Traditional and Roth IRAs are now undergoing a pretty significant change due to the passing of the SECURE Act late in 2019. There are four main points that both account owners and beneficiaries should be made aware of that went into effect beginning January 1, 2020:
- Age of Required Minimum Distributions: Required minimum distributions, or RMDs, will now begin at the age of 72. Previously RMDs were required to be taken when the owner turned 70 ½. This allows for the benefit of deferring distributions, and therefore taxes due on withdrawals for another year and a half. However, if owners are already receiving RMDs, they will have to continue to take RMDs and cannot delay them until 72.
- Elimination of IRA Contribution Age Limit: Previously, account owners were only able to contribute to an IRA until the age of 70 ½, but under the SECURE Act, owners can contribute to an IRA even after 70 ½, provided they have earned employment income.
- Adoption/Birth Expenses: The new law now allows for penalty-free withdrawals of up to $5,000 to be taken for each parent (provided they both have separate accounts in their names) to spend on birth or adoption expenses.
- Inherited Retirement Accounts: Previously non-spouse beneficiaries of inherited IRAs could take RMDs over the span of their lifetime, also known as the “stretch approach,” which allowed for funds to grow tax-free for a longer period. With the new law, RMDs were eliminated, but the inherited account to non-spouse beneficiaries must be completely drained within 10 years of the IRA owner’s death, either in periodic withdrawals or in one lump sum. A few exceptions apply, including spouses, disabled individuals, individuals less than 10 years younger than the account owner (i.e., a sibling), or account owner’s minor children (until they reach the age of majority, then the 10-year limitation kicks in). These new rules only apply to accounts inherited after December 31, 2019. If the beneficiary received the IRA before that date, they could still take advantage of the stretch approach.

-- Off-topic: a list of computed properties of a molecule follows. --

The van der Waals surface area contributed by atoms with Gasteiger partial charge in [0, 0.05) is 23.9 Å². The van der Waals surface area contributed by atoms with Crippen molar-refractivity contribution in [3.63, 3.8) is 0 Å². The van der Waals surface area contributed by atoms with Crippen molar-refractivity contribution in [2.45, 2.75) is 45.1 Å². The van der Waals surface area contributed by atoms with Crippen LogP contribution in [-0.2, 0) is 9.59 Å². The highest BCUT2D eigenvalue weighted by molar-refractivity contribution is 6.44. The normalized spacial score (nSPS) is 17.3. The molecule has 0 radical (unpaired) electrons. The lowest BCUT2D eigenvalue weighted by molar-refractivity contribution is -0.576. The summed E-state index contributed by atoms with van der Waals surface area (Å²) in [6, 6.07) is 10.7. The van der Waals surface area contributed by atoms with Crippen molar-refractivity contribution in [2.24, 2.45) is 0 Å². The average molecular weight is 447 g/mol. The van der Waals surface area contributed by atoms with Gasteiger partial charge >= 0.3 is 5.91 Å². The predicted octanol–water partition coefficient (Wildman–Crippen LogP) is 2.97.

The new law will accelerate the income taxes paid on these IRA distributions and cut down the tax-free growth of inherited IRAs to only 10 years. This means that taxpayers could pay more in income taxes and have less time for the money to stay invested and grow. However, with some tax planning, measures could be taken to minimize taxes.
One option is for the account owner to split the IRA funds amongst multiple beneficiaries, which would result in less tax being paid on withdrawals because the account balances would be smaller.
Another option is to name a trust as the beneficiary. Certain types of trusts, such as an accumulation or discretionary trust, can be beneficial because they allow the RMDs to remain in the trust and grow. Also, trustees are allowed to distribute the funds beyond the new 10-year limit.
Lastly, consider converting a traditional IRA to a Roth IRA, especially if the account holder is currently in a lower income tax bracket. This would allow the account owner to pay taxes when the conversion takes place, but all subsequent withdrawals by the beneficiaries would be tax-free.
Consider consulting your tax planning team to compare each strategy's pros and cons, which could result in significant tax savings for future IRA beneficiaries.